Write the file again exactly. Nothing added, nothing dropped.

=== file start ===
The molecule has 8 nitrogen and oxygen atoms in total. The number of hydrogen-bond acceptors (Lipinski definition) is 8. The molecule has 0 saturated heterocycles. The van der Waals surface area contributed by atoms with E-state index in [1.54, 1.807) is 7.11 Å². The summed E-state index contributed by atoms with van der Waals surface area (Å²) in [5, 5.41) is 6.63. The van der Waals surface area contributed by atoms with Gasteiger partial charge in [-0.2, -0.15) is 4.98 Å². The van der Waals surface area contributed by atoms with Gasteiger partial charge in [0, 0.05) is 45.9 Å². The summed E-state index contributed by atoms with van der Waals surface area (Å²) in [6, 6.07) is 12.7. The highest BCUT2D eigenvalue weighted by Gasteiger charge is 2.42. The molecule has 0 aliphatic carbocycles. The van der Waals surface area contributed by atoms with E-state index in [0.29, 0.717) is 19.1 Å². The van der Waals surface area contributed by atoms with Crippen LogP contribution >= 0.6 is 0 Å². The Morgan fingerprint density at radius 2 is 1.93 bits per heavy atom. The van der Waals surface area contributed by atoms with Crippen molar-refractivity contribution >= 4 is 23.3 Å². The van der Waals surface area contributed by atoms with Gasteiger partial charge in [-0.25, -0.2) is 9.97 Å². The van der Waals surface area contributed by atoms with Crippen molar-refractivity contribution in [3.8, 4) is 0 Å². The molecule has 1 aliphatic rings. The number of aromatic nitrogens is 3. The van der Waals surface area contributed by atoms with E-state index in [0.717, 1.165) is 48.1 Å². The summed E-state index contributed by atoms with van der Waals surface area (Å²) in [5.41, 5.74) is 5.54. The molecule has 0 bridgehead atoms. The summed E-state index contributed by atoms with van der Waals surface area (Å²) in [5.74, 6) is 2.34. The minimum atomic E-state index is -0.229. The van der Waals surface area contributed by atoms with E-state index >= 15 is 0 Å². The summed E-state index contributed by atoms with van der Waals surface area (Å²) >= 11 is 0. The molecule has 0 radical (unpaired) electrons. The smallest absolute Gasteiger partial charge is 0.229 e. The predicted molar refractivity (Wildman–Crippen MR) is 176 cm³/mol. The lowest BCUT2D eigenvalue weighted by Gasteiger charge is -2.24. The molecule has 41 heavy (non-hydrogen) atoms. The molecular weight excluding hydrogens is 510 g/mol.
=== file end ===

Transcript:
The molecule has 8 nitrogen and oxygen atoms in total. The number of hydrogen-bond acceptors (Lipinski definition) is 8. The molecule has 0 saturated heterocycles. The van der Waals surface area contributed by atoms with E-state index in [1.54, 1.807) is 7.11 Å². The summed E-state index contributed by atoms with van der Waals surface area (Å²) in [5, 5.41) is 6.63. The van der Waals surface area contributed by atoms with Gasteiger partial charge in [-0.2, -0.15) is 4.98 Å². The van der Waals surface area contributed by atoms with Gasteiger partial charge in [0, 0.05) is 45.9 Å². The summed E-state index contributed by atoms with van der Waals surface area (Å²) in [6, 6.07) is 12.7. The highest BCUT2D eigenvalue weighted by Gasteiger charge is 2.42. The molecule has 0 aliphatic carbocycles. The van der Waals surface area contributed by atoms with E-state index in [0.29, 0.717) is 19.1 Å². The van der Waals surface area contributed by atoms with Crippen LogP contribution >= 0.6 is 0 Å². The Morgan fingerprint density at radius 2 is 1.93 bits per heavy atom. The van der Waals surface area contributed by atoms with Crippen molar-refractivity contribution >= 4 is 23.3 Å². The van der Waals surface area contributed by atoms with Gasteiger partial charge in [-0.25, -0.2) is 9.97 Å². The van der Waals surface area contributed by atoms with Crippen molar-refractivity contribution in [3.8, 4) is 0 Å². The molecule has 1 aliphatic rings. The number of aromatic nitrogens is 3. The van der Waals surface area contributed by atoms with E-state index in [0.717, 1.165) is 48.1 Å². The summed E-state index contributed by atoms with van der Waals surface area (Å²) in [5.41, 5.74) is 5.54. The molecule has 0 bridgehead atoms. The summed E-state index contributed by atoms with van der Waals surface area (Å²) in [5.74, 6) is 2.34. The minimum atomic E-state index is -0.229. The van der Waals surface area contributed by atoms with E-state index >= 15 is 0 Å². The summed E-state index contributed by atoms with van der Waals surface area (Å²) >= 11 is 0. The molecule has 0 radical (unpaired) electrons. The smallest absolute Gasteiger partial charge is 0.229 e. The predicted molar refractivity (Wildman–Crippen MR) is 176 cm³/mol. The lowest BCUT2D eigenvalue weighted by Gasteiger charge is -2.24. The molecule has 41 heavy (non-hydrogen) atoms. The molecular weight excluding hydrogens is 510 g/mol.